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Climate change, deforestation behind Madagascar’s water scarcity
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Climate change, deforestation behind Madagascar’s water scarcity

Fetra R and his wife have, for months, ensured water for households out of the state-owned electricity and water company Jirama’s clients’ network in Madagascar's capital. Photo: Rivonala Razafison


Although Madagascar is blessed with abundant water, it has experienced a change in its hydrological cycle due to global warming. This has led to drought and famine.

Fetra R and his wife have, for months, ensured water for households out of the state-owned electricity and water company Jirama’s clients’ network in Madagascar's capital. Photo: Rivonala RazafisonFetra R and his wife have, for months, ensured water for households out of the state-owned electricity and water company Jirama’s clients’ network in Madagascar’s capital. Photo: Rivonala Razafison

Madagascar, the world’s fourth-largest island, located just across the Mozambique Channel from the coast of mainland Africa, became notorious late last year after water became more expensive than food in the country.

This was acutely felt in the country’s drought-hit southern regions. It is still felt. 

Twenty litres of water are priced at Ariary (Ar)2,000-Ar4,000 (Rs 37-Rs 75) — almost the half of a daily salary for a poor peasant — outside the regional capital city of Ambovombe, according to local businessman Tsimanaoraty Paubert.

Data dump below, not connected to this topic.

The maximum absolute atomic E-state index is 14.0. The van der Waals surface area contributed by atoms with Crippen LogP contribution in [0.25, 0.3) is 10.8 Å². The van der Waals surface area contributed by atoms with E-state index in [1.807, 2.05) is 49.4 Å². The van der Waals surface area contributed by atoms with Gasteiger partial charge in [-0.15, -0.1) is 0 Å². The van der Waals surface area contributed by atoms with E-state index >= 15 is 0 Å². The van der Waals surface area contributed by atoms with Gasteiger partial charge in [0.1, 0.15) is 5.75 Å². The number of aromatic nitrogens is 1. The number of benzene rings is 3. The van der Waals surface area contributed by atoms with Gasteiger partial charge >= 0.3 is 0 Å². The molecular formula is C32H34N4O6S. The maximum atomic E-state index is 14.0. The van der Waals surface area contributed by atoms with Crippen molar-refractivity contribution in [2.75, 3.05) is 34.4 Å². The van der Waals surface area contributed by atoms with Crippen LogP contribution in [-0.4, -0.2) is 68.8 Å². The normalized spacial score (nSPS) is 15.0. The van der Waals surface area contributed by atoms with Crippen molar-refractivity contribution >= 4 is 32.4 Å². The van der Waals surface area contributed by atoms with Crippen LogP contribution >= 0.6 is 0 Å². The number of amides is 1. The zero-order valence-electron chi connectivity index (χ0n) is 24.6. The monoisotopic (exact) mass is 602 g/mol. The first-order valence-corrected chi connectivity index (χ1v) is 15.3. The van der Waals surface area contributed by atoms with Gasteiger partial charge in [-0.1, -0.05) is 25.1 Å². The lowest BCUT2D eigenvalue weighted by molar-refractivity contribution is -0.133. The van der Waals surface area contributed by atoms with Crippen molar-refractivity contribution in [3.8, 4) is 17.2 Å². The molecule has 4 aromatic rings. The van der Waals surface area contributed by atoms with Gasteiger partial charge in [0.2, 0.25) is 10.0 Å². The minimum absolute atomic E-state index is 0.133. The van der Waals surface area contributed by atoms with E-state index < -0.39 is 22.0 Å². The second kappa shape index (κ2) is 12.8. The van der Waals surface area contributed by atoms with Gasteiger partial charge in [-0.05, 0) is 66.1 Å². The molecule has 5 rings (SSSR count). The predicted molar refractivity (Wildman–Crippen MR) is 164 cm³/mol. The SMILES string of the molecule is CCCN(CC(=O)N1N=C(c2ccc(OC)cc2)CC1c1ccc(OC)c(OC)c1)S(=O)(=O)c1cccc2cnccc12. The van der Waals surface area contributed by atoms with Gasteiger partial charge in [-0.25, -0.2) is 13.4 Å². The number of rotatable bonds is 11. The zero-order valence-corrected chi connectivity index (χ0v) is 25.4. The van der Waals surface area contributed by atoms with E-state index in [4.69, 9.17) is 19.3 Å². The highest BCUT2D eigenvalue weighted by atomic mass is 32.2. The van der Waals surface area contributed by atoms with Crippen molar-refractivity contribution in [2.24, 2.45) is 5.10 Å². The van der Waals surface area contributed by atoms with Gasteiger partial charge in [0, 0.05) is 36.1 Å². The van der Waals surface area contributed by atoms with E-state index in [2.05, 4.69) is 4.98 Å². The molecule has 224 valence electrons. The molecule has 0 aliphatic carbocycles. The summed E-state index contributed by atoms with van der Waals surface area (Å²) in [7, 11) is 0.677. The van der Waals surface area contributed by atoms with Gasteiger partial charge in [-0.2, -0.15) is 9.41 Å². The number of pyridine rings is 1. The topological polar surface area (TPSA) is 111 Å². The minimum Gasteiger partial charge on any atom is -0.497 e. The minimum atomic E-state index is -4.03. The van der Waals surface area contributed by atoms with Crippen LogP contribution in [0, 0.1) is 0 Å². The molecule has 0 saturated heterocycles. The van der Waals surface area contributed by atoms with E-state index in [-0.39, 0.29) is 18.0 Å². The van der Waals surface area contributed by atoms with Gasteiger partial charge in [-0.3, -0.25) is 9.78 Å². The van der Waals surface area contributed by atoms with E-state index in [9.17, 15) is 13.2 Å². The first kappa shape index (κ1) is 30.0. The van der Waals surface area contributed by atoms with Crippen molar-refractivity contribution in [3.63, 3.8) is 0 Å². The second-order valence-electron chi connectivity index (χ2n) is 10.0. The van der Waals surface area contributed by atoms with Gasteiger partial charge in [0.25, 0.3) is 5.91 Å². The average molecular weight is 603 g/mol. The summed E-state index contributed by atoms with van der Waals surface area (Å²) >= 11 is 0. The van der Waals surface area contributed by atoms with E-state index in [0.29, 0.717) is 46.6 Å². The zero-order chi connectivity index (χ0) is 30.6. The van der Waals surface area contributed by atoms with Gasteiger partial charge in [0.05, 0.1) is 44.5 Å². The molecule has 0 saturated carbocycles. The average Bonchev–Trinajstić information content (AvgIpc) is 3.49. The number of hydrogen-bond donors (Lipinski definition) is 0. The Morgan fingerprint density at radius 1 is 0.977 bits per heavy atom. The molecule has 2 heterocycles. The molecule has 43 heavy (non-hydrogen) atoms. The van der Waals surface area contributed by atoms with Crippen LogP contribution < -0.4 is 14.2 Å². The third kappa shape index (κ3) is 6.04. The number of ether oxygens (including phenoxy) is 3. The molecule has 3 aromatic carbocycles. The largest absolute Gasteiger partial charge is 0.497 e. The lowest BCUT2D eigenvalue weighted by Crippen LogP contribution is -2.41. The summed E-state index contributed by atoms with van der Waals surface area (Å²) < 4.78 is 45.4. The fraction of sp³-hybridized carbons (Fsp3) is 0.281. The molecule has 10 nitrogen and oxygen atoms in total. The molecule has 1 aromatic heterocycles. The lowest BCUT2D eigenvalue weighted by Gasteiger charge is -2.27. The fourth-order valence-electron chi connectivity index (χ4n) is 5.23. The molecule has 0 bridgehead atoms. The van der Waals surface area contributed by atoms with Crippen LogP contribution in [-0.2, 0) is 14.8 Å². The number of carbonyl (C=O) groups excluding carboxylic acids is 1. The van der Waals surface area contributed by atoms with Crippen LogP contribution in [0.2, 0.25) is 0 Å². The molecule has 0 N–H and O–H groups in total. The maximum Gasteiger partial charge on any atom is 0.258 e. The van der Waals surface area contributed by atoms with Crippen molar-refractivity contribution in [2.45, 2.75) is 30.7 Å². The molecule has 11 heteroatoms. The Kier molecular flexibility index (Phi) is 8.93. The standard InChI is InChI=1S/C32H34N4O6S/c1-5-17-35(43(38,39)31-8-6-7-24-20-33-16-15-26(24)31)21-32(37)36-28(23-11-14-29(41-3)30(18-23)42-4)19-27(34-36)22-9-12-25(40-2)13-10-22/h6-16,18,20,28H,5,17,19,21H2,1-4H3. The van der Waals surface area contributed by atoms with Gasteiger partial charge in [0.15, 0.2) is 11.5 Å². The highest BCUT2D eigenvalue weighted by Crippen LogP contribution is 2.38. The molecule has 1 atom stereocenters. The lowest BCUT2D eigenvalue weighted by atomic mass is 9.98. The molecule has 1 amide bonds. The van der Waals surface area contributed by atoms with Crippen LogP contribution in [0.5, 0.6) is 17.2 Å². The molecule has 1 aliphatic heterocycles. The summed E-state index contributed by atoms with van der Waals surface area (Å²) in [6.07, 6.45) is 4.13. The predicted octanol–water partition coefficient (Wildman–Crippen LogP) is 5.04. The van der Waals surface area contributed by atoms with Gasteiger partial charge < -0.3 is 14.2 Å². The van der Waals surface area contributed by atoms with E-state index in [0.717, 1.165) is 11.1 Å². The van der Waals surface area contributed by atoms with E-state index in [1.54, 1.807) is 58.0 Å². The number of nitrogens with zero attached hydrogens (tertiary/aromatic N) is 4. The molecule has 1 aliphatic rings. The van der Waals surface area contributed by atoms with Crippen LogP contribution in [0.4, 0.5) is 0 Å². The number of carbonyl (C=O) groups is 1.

Many in Madagascar’s capital Antananarivo and its suburbs risk their lives to access water for basic human needs. “I hardly sleep at night. I have to stay awake till midnight in order to collect water at the drinking fountain near my home,” local photojournalist Hervé Leziany said.

Water has become a luxury in his neighbourhood located in the western suburbs of the country’s main city. It is only available between 11 and 2 AM.

Antananarivo’s eastern suburbs are home to many who wake up at 1-2 AM to fetch water at the community-managed well located on a downhill marsh, where locals have been coming to for years.

“The stock is not sufficient for everyone. If you arrive late, the water level will rise again and you won’t be able to refill your cans. The well dries up quickly and takes hours to replenish itself,” Fetra R complained on December 20, 2021.

The 25-year-old man and his wife have, for months, ensured water for households out of the state-owned electricity and water company Jirama’s clients’ network.

They get Ar500 (Rs 10) for every 20 L they deliver, as opposed to Ar300 (6 previously). Due to increasing water scarcity, they plan to increase their price. “I intend to put it at Ar700 (Rs 13) if the problem continues.”

Students at Antanarivo University were upset by water shortages and took to the streets to clash with police in November 2021.

Social media users are not happy with the government. Jirama is accused in the media of not being able to deliver quality service. Its water seems to be unsafe, according to civil society organisations that voice concerns about the rising socioeconomic hardships in the island and the precarious living conditions.

Many try to avail water in whatever way they can, mostly from the insalubrious water sources in Antananarivo’s plains and elsewhere for domestic purposes. People with cars collect stagnant water at riverbanks miles from the city every day.

In rural areas, all means of transport are used for the same purpose, including carts, bikes, motorcycles, and bicycles. Farmers, particularly rice growers, are on alert.